You had three wins in deciding sets. How important was your mental toughness this week?
I feel like I needed these kind of matches, to play third sets against top players. That gave me a lot of confidence in the final.
It is always special to win your first title. To win it in Spain is even more special. Describe that feeling, in front of the home fans.
It was incredible, playing with all the fans that came to support me this week. To play in front of so many people in these difficult times was amazing.
2021 #NextGenATP Challenger Winners
|Brandon Nakashima||19 years, 6 months||Quimper II, FRA|
|Carlos Gimeno Valero
||19 years, 8 months||Gran Canaria II, ESP|
|Sebastian Baez||20 years, 1 month||Concepcion, CHI|
|Jenson Brooksby||20 years, 3 months||Potchefstroom II, RSA|
|Tomas Machac||20 years, 4 months||Nur Sultan II, KAZ|
|Sebastian Korda||20 years, 6 months||Quimper I, FRA|
This is just your sixth Challenger tournament. How do you explain your sudden success at this level?
There is a big difference here from the ITF tournaments. There are very good players, even in the first round and second round. I just feel that I am playing my game and staying with it all week. I stay focused every match and I hope to continue like this in the future.
The transition from juniors to pros is not easy. What is the most challenging part of playing Challengers?
The biggest difference is both the physical and the mental part. Players are stronger in every part of the game. It is not easy going to the Challengers, but I feel like I adapted very well.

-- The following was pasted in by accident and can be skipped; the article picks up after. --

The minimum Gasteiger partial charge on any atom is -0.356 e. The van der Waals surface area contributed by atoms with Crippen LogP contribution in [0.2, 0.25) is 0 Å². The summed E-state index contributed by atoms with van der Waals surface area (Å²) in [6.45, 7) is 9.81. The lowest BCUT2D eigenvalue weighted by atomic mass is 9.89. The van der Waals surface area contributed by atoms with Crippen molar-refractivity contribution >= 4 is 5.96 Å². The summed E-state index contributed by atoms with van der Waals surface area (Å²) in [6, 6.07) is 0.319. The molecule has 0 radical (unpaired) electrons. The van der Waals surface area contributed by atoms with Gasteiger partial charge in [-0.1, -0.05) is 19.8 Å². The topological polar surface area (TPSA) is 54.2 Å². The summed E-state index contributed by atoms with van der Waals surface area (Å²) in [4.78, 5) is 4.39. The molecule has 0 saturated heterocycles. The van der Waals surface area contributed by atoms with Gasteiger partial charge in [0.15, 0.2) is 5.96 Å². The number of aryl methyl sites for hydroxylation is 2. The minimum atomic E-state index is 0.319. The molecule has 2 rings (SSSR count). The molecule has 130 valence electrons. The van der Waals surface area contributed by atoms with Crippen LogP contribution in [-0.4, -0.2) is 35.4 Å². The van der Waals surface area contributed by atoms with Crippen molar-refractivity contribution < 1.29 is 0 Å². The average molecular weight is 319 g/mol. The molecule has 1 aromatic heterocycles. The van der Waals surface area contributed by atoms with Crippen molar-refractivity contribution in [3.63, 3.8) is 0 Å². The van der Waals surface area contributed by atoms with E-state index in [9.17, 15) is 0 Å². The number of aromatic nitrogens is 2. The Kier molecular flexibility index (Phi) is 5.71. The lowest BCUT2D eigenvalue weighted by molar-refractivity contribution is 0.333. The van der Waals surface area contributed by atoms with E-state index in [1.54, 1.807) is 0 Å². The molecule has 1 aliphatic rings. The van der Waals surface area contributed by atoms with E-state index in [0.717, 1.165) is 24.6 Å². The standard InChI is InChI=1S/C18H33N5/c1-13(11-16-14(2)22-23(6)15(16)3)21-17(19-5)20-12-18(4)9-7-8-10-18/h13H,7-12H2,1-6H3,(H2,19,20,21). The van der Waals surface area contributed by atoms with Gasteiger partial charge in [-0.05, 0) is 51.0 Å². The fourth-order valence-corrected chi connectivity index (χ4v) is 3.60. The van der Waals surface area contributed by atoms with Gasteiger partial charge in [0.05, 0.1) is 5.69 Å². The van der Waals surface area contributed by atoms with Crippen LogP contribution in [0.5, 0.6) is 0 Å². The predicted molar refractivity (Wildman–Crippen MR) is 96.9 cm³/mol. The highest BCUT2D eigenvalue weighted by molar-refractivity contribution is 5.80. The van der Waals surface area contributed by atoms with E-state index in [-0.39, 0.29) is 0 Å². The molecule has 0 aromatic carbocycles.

Who is your coach and what did you work on to prepare for the 2021 season?
My coach is Fran Martinez, at the Ferrero Equelite Academy in Spain. We tried to improve all parts of my game, but worked a lot on my serve and to be more aggressive. We practised very hard for this.
You train at Juan Carlos Ferrero’s academy. What is the biggest lesson you’ve learned from Juan Carlos?
Building a strong character on the court. Being more aggressive, to play your game and be more confident. This is the biggest thing I learned from him.
Photo: Marta Magni Images/MEF Tennis Events
Carlos Alcaraz also trains there. How has Carlos’s success inspired you?
Carlos is like a brother to me. We train all the time in the academy together. I don’t need to speak about his game, because we all know that he plays incredible. We are very good friends.
Who was your idol growing up? Why?
My idol was David Ferrer. I watched him play from when I was a kid. His fighting spirit and his game was something I admired. How he is as a person is also something I looked up to.
For those of us that don’t know you, how did you start playing tennis?
I started in my home in Valencia, with my dad. I was seven or eight years old. I went to the local academy to play for two hours a week. This is how I started and I never stopped playing from there.
Tell us something about you. What do you enjoy doing off the court?
I enjoy playing PlayStation and spending time with my friends. I don’t have so much time at home, but when I am there I like to be with friends and family. Doing normal things like go to the movies.